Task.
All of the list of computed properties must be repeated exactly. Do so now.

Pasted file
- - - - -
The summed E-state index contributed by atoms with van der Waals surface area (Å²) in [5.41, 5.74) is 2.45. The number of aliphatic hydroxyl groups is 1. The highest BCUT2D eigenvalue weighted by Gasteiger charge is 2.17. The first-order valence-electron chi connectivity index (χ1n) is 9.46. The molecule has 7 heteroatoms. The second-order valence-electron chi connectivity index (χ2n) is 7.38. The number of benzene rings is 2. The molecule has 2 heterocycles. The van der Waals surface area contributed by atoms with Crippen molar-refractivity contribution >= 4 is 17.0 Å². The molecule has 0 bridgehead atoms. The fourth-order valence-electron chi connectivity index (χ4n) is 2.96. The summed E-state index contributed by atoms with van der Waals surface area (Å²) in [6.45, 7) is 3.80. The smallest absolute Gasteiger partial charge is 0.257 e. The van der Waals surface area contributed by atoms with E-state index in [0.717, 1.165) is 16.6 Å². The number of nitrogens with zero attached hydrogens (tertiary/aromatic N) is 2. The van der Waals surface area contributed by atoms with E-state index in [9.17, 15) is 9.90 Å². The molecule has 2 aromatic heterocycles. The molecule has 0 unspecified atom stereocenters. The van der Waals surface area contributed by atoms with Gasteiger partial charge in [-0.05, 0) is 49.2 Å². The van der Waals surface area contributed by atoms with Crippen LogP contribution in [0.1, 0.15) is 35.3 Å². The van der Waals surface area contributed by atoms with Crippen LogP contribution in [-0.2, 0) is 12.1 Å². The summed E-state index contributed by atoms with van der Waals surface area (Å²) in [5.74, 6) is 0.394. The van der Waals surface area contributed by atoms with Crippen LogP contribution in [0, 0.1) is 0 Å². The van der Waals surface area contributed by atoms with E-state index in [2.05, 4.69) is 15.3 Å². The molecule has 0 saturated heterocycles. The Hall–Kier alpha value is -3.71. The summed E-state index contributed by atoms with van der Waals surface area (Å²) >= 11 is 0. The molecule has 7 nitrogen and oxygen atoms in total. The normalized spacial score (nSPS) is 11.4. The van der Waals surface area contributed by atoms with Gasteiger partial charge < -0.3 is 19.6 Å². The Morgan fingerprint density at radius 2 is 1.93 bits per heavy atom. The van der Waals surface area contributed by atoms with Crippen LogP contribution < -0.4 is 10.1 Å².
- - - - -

The summed E-state index contributed by atoms with van der Waals surface area (Å²) in [5.41, 5.74) is 2.45. The number of aliphatic hydroxyl groups is 1. The highest BCUT2D eigenvalue weighted by Gasteiger charge is 2.17. The first-order valence-electron chi connectivity index (χ1n) is 9.46. The molecule has 7 heteroatoms. The second-order valence-electron chi connectivity index (χ2n) is 7.38. The number of benzene rings is 2. The molecule has 2 heterocycles. The van der Waals surface area contributed by atoms with Crippen molar-refractivity contribution >= 4 is 17.0 Å². The molecule has 0 bridgehead atoms. The fourth-order valence-electron chi connectivity index (χ4n) is 2.96. The summed E-state index contributed by atoms with van der Waals surface area (Å²) in [6.45, 7) is 3.80. The smallest absolute Gasteiger partial charge is 0.257 e. The van der Waals surface area contributed by atoms with E-state index in [0.717, 1.165) is 16.6 Å². The number of nitrogens with zero attached hydrogens (tertiary/aromatic N) is 2. The van der Waals surface area contributed by atoms with E-state index in [9.17, 15) is 9.90 Å². The molecule has 2 aromatic heterocycles. The molecule has 0 unspecified atom stereocenters. The van der Waals surface area contributed by atoms with Gasteiger partial charge in [-0.05, 0) is 49.2 Å². The van der Waals surface area contributed by atoms with Crippen LogP contribution in [0.1, 0.15) is 35.3 Å². The van der Waals surface area contributed by atoms with Crippen LogP contribution in [-0.2, 0) is 12.1 Å². The summed E-state index contributed by atoms with van der Waals surface area (Å²) in [5.74, 6) is 0.394. The van der Waals surface area contributed by atoms with Crippen LogP contribution in [0, 0.1) is 0 Å². The van der Waals surface area contributed by atoms with E-state index in [2.05, 4.69) is 15.3 Å². The molecule has 0 saturated heterocycles. The Hall–Kier alpha value is -3.71. The summed E-state index contributed by atoms with van der Waals surface area (Å²) >= 11 is 0. The molecule has 7 nitrogen and oxygen atoms in total. The normalized spacial score (nSPS) is 11.4. The van der Waals surface area contributed by atoms with Gasteiger partial charge < -0.3 is 19.6 Å². The Morgan fingerprint density at radius 2 is 1.93 bits per heavy atom. The van der Waals surface area contributed by atoms with Crippen LogP contribution < -0.4 is 10.1 Å².